Like the drummer argument, many will argue over jazz's greatest guitarist, and there are many. I am a Django Rheinhardt fan, I like Kenny Burrell and George Benson. John Scofield is obviously great too. But Wes is the king in my opinion. Willow Weep For Me is one of my favorite albums and I also love it when Wes plays with Jimmy Smith.

Charles Mingus

Other than Duke Ellington himself, I believe Charlie is jazz's greatest composer and bandleader. Some of his hard bop creations sound cutting edge even today. He was an innovator in music and in coolness.

Lee Morgan

Lee Morgan was an underrated trumpet player who backed up Wayne Shorter and John Coltrane and was a member of Art Blakey's Jazz Messengers before making a solo masterpiece, The Sidewinder. His style and songwriting were fantastic.

John Coletrane

What can be said about Coltrane that hasn't already been said? He basically took the foundations of jazz saxophone laid down by Charlie Parker and other early bebop pioneers and forged into new realms of music. His dissonant style is difficult to appreciate in parts of his career but he never shied away from expressing himself. Every jazz lover should own Giant Steps, Blue Train and A Love Supreme. I would also recommend Crescent.

Charlie Parker

"Bird" has been called a musical genius. Some even say that after Louis Armstrong he is the greatest jazz innovator who ever lived. It is hard to say when you consider the impact Miles Davis had in music history, but without a doubt Charlie stands alone among saxophone innovators. His effortless style of play is so unique, I imagine many other proficient players were jealous of his ability. Unfortunately he died far too young and his body of work is very sparse compared to Coletrane and others.

Cannonball Adderley

Cannonball is the "Happy Coltrane". His melodies are less dissonant and sonically perfect. What makes Miles Davis' Kind of Blue such a great listen is the back and forth saxophone duet between Cannonball and Coltrane. But Cannonball has many solo efforts worth paying attention to as well, particularly Somethin' Else which I've listened to so many times I hear it in my sleep.

Medeski, Martin, and Wood

So here they are, the only modern jazz, fusion type artists on my list. Although the trio has done plenty of traditional styles with a modern twist. The live album Tonic is my favorite but I enjoy all of their stuff.

Louis Armstrong

"Satchmo" is the king of jazz and arguably the single most important musical figure of the 20th century. I have to admit I rarely listen to any of his early groundbreaking work like The Hot Fives and Hot Sevens but I love his duets with Ella Fitzgerald.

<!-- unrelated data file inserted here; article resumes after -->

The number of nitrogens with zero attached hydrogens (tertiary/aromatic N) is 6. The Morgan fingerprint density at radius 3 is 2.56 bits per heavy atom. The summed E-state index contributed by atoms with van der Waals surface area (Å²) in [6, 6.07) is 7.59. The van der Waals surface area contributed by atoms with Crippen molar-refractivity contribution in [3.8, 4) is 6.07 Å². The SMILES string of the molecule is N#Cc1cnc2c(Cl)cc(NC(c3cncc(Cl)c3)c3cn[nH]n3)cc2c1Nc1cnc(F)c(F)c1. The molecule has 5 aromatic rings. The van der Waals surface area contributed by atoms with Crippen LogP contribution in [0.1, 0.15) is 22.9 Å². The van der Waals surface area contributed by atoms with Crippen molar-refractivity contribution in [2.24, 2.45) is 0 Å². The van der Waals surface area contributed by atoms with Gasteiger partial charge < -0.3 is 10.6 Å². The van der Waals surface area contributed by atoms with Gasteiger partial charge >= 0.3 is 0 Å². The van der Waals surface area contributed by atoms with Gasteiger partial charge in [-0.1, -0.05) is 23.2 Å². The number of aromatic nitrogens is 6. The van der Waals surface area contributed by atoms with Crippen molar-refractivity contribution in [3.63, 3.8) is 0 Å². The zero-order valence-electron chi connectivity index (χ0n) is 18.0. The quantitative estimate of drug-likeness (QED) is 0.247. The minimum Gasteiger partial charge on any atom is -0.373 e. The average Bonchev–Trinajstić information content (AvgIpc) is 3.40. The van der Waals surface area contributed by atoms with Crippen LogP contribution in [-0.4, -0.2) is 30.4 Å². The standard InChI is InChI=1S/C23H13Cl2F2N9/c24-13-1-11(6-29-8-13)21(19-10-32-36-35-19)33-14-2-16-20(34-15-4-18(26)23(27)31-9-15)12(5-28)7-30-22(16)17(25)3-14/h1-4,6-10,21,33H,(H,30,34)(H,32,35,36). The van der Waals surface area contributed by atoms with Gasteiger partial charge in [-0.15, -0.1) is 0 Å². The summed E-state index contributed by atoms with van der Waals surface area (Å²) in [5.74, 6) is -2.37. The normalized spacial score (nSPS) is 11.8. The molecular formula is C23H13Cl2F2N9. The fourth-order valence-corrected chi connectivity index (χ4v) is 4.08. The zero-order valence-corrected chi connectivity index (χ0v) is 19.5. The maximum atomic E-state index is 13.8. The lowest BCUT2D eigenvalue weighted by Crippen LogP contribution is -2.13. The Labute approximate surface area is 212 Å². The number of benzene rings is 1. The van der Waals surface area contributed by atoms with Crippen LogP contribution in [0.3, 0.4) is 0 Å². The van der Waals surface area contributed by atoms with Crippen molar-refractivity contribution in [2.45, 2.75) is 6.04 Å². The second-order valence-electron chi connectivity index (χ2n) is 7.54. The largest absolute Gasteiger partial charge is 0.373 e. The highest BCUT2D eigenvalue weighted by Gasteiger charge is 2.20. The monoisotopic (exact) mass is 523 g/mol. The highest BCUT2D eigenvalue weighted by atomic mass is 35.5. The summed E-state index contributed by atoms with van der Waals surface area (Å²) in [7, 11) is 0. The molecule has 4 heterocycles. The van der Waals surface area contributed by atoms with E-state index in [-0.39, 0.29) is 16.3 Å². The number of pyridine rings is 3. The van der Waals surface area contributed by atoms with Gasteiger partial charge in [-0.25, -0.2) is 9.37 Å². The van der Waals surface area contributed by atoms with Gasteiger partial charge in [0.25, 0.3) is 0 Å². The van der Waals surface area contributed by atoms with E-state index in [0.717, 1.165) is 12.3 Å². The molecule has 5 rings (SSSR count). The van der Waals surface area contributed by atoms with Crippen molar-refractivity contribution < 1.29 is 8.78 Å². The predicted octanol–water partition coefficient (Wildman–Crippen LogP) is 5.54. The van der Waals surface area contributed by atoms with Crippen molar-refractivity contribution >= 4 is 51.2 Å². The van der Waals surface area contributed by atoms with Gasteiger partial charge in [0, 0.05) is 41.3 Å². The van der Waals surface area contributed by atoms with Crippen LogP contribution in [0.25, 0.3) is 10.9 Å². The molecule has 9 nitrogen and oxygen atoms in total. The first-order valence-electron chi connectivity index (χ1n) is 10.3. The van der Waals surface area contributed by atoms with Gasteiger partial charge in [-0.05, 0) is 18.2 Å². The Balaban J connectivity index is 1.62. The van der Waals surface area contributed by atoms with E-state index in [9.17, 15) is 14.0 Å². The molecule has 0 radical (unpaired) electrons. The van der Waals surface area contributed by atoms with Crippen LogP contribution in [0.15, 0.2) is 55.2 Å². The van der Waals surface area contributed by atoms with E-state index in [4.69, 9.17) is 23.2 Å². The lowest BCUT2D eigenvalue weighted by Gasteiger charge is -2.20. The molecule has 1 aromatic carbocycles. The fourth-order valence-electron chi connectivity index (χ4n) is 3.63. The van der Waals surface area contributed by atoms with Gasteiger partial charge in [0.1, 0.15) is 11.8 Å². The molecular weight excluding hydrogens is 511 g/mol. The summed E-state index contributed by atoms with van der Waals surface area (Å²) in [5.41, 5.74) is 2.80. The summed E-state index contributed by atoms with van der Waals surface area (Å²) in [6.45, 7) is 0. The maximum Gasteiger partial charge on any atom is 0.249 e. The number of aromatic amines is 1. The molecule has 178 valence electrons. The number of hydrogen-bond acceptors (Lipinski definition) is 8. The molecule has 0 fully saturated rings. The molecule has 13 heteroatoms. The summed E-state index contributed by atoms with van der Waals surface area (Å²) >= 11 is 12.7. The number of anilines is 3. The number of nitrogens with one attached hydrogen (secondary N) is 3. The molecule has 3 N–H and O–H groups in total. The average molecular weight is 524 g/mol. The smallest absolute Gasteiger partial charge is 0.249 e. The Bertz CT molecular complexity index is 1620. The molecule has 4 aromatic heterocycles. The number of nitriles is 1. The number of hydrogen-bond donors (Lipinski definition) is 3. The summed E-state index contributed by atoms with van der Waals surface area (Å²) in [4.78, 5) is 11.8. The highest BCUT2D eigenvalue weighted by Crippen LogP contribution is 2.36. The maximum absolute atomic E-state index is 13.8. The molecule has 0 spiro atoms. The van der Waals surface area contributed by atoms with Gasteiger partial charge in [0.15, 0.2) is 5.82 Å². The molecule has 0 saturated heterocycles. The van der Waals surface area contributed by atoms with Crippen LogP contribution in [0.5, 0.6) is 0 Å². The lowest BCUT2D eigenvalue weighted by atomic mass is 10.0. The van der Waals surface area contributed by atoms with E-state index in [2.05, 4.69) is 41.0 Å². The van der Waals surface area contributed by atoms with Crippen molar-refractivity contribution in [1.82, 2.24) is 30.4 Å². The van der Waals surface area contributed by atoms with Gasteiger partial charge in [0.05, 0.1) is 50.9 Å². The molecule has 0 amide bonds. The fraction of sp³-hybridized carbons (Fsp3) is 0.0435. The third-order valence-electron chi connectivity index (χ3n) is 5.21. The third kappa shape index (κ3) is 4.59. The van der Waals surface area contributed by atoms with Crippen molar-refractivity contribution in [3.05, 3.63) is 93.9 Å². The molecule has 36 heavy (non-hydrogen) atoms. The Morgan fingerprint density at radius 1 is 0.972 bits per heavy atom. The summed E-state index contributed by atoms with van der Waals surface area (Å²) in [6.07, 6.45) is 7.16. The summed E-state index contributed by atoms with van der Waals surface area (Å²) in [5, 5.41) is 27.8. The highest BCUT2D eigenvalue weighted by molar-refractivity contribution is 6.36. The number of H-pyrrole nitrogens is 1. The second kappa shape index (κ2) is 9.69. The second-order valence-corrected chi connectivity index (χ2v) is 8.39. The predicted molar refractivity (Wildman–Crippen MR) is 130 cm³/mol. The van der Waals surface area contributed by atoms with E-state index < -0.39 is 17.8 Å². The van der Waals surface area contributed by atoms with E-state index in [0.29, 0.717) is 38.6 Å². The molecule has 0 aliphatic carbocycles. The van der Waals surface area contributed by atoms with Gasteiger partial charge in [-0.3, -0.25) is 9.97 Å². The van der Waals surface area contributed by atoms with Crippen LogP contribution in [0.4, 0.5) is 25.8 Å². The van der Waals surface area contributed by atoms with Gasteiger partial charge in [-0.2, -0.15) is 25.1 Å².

Ella Fitzgerald

Ella is my favorite female singer in any genre of music. Her voice is like velvet and glides over the notes so gracefully it seems like she isn't even trying. There was even some discussion before my youngest daughter was born about naming her Ella!

Mile Davis

Although the title "Hardest Working Man in Show Business" has been taken by James Brown, I think it aptly applies to Miles Davis who never stopped working and inventing. He is responsible for pioneering four types of jazz music: Bebop, Cool, Modal, and Fusion. And he created what many consider the greatest jazz album of all time, Kind of Blue. I have several Davis albums on CD and yet I've barely scratched the surface of his massive catalogue.

Duke Ellington

Duke is probably my favorite jazz artist. He is without a doubt the best composer and band leader of them all. His live album Live at Newport 1956 shows how electrifying his performances could be. Every time he tried to end the show the crowd grew close to rioting. And in the midst of the hysteria Duke uttered his trademark valediction "We do love you madly." First class all the way.

There are dozens of great jazz artists that I also love who didn't make this list. Some others I enjoy are Thelonious Monk, Horace Silver, Billie Holliday, Count Basie, Lester Young, Chet Baker, Dizzy Gillespie, Milt Jackson, Sonny Rollins, Dexter Gordon, and Dave Brubeck.

Monday, August 2, 2010

The Wost Movies I've Ever Seen

The Worst Movies I've Ever Seen- not the worst movies ever made, because let's face it who has time in their life to compile that list? I don't think I need to tell anybody that Friday the 13th movies suck or whatever Jean-Claude Van Damme did for ten years running.

And I will put another qualifier on this topic. There are worse movies that I've seen than these ten, but they aren't popular or blockbuster type movies and so bringing them up is a waste of time. I can think of some that few people have seen, like The Power of One for example, but I think that's a good thing. This is a list of beloved, over-played flicks which suck that much more because of the undeserved praise and box office payola they received. You may ask why Pearl Harbor isn't on my list...simple, I never saw it! I was smart enough to know better after one preview. Michael Bay + Ben Affleck = cinematic swine flu.

And speaking of that awful combination:


This was picked as the worst movie of the year by either Siskel or Ebert the year it was released. I suggest reading Ebert's review online since it does a much better job of explaining why it sucks than I could. But I think the people I mentioned above have everything to do with it- horrible acting, and horrible directing. I laughed like crazy when Bruce Willis had to hold the detonator with his thumb at the end. After every single small detail of their stupid mission went wrong up to that point it sure was a big surprise when that happened, uh-huh. That's what was so wrong with this retarded movie, I was laughing when I think I was supposed to get teary-eyed and straight-faced when I was supposed to be laughing. That's Michael Bay for ya. Oh and producer of garbage, Jerry Bruckheimer too.